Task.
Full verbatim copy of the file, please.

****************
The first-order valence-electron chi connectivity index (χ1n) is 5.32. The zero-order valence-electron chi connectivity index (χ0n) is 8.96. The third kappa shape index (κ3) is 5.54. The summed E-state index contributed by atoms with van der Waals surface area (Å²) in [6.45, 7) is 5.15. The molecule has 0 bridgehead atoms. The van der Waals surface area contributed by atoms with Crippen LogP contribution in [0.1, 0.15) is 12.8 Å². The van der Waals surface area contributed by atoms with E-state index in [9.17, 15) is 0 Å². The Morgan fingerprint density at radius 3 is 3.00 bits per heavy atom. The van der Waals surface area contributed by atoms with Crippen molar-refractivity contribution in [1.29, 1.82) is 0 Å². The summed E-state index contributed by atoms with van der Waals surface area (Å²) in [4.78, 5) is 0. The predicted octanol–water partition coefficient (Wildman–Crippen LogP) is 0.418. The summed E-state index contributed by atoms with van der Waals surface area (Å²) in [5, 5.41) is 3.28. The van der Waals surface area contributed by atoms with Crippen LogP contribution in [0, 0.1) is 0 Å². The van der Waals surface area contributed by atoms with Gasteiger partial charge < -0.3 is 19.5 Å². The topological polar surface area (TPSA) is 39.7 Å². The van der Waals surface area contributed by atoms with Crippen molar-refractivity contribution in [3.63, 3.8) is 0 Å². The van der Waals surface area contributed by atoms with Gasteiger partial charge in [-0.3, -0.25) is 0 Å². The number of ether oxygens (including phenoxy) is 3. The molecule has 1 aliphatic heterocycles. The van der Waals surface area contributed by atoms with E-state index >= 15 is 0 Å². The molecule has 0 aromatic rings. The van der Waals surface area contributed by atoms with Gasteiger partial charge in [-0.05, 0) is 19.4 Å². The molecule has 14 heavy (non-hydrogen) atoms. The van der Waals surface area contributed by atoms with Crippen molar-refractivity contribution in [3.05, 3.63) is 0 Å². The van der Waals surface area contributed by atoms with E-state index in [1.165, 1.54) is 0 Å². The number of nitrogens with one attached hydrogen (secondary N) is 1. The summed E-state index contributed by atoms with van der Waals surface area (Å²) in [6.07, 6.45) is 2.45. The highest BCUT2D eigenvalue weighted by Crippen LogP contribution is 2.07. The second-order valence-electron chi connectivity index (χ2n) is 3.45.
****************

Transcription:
The first-order valence-electron chi connectivity index (χ1n) is 5.32. The zero-order valence-electron chi connectivity index (χ0n) is 8.96. The third kappa shape index (κ3) is 5.54. The summed E-state index contributed by atoms with van der Waals surface area (Å²) in [6.45, 7) is 5.15. The molecule has 0 bridgehead atoms. The van der Waals surface area contributed by atoms with Crippen LogP contribution in [0.1, 0.15) is 12.8 Å². The van der Waals surface area contributed by atoms with E-state index in [9.17, 15) is 0 Å². The Morgan fingerprint density at radius 3 is 3.00 bits per heavy atom. The van der Waals surface area contributed by atoms with Crippen molar-refractivity contribution in [1.29, 1.82) is 0 Å². The summed E-state index contributed by atoms with van der Waals surface area (Å²) in [4.78, 5) is 0. The predicted octanol–water partition coefficient (Wildman–Crippen LogP) is 0.418. The summed E-state index contributed by atoms with van der Waals surface area (Å²) in [5, 5.41) is 3.28. The van der Waals surface area contributed by atoms with Crippen LogP contribution in [0, 0.1) is 0 Å². The van der Waals surface area contributed by atoms with Gasteiger partial charge < -0.3 is 19.5 Å². The topological polar surface area (TPSA) is 39.7 Å². The van der Waals surface area contributed by atoms with Crippen molar-refractivity contribution in [3.63, 3.8) is 0 Å². The van der Waals surface area contributed by atoms with Gasteiger partial charge in [-0.3, -0.25) is 0 Å². The number of ether oxygens (including phenoxy) is 3. The molecule has 1 aliphatic heterocycles. The van der Waals surface area contributed by atoms with E-state index >= 15 is 0 Å². The molecule has 0 aromatic rings. The van der Waals surface area contributed by atoms with Gasteiger partial charge in [-0.05, 0) is 19.4 Å². The molecule has 14 heavy (non-hydrogen) atoms. The van der Waals surface area contributed by atoms with Crippen molar-refractivity contribution in [3.05, 3.63) is 0 Å². The van der Waals surface area contributed by atoms with E-state index in [1.165, 1.54) is 0 Å². The number of nitrogens with one attached hydrogen (secondary N) is 1. The summed E-state index contributed by atoms with van der Waals surface area (Å²) in [6.07, 6.45) is 2.45. The highest BCUT2D eigenvalue weighted by Crippen LogP contribution is 2.07. The second-order valence-electron chi connectivity index (χ2n) is 3.45.